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Chapter 1: Educational Choice
Using Economics to Explain Educational Choice and Economic Growth
More education raises economic growth—the outward shift of the production possibilities curve over time. Why? Because job skills obtained in elementary school, high school, or college enable workers to produce more goods and services. Economists consider education a type of human capital.
What type of education—elementary school, high school, or college—has contributed most to the shift in the production possibilities curve in the twentieth century? You might guess that the answer is college, but according to Claudia Goldin, an economic historian at Harvard University: "Increased high school attendance, not that of college nor elementary school, was responsible for the enormous increase in the human capital stock during this century."*
High school graduation rates rose dramatically from only 5 percent in 1910 to 65 percent in 1960, and the high school curriculum changed radically. In 1910, the typical high school focused on Latin and Greek, preparing most students for college. By the 1930s, high schools were teaching courses more useful for getting a job. The English curriculum was expanded. Vocational courses were introduced.
But why did so many more teenagers go to high school? Child labor laws and compulsory schooling laws might seem to be the obvious answer, but "evidence is mounting that legal change was not the spur it appears to be," according to Goldin’s research, because most of these laws were passed or strictly enforced only after high school enrollment rates rose. Similarly, it appears that advertising campaigns including The More You Learn the More You Earn posters did not have much impact, according to Professor Goldin.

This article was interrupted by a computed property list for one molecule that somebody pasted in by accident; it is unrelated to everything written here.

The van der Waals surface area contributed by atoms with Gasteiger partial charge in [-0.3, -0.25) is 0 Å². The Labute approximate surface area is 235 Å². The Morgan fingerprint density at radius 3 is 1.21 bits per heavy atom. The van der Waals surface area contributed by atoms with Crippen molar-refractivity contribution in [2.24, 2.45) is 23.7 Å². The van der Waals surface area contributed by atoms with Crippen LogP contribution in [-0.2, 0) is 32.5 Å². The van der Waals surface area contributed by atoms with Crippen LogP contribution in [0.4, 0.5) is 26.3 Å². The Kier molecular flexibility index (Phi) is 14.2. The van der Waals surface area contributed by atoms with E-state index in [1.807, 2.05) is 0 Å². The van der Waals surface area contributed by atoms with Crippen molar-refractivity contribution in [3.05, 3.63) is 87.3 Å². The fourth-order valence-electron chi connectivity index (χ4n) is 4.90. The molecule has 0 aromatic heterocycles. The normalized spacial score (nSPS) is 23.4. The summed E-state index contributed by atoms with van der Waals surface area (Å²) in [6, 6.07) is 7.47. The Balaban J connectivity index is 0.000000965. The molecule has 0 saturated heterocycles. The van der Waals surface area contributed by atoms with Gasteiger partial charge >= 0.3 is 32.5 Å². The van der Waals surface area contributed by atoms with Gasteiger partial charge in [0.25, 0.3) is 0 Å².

Changes in opportunity cost provide a better explanation. During the 1920s, the wages of those with a high school degree rose sharply compared to those without a high school degree. Increased mechanization and foreign immigrants reduced the demand for child and teenage labor, lowering the wage for those teenagers who dropped out of school. In other words, the opportunity cost of staying in school fell: A teenager would earn much less by dropping out of school and working than by graduating from high school. Thus, it is not surprising that many more teenagers chose to stay in high school, fueling economic growth for much of the century.
*Claudia Goldin, "How America Graduated from High School: 1910 to 1960," National Bureau of Economic Research, Working Paper No. 4762, June 1994.